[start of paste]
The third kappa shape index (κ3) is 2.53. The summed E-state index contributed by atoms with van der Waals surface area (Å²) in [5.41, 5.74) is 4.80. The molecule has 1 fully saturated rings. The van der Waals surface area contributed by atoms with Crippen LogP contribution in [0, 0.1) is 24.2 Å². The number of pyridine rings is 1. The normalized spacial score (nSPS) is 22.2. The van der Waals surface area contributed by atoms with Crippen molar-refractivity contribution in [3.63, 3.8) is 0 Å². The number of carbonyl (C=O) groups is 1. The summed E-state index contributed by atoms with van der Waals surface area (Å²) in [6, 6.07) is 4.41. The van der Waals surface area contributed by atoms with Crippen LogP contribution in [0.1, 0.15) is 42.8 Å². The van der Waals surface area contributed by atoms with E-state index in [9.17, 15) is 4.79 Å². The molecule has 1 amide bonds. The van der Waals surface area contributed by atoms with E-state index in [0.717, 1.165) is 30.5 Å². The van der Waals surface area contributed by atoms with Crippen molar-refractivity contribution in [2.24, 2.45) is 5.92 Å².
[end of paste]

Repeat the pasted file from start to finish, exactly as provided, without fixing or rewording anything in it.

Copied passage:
The third kappa shape index (κ3) is 2.53. The summed E-state index contributed by atoms with van der Waals surface area (Å²) in [5.41, 5.74) is 4.80. The molecule has 1 fully saturated rings. The van der Waals surface area contributed by atoms with Crippen LogP contribution in [0, 0.1) is 24.2 Å². The number of pyridine rings is 1. The normalized spacial score (nSPS) is 22.2. The van der Waals surface area contributed by atoms with Crippen molar-refractivity contribution in [3.63, 3.8) is 0 Å². The number of carbonyl (C=O) groups is 1. The summed E-state index contributed by atoms with van der Waals surface area (Å²) in [6, 6.07) is 4.41. The van der Waals surface area contributed by atoms with Crippen LogP contribution in [0.1, 0.15) is 42.8 Å². The van der Waals surface area contributed by atoms with E-state index in [9.17, 15) is 4.79 Å². The molecule has 1 amide bonds. The van der Waals surface area contributed by atoms with E-state index in [0.717, 1.165) is 30.5 Å². The van der Waals surface area contributed by atoms with Crippen molar-refractivity contribution in [2.24, 2.45) is 5.92 Å².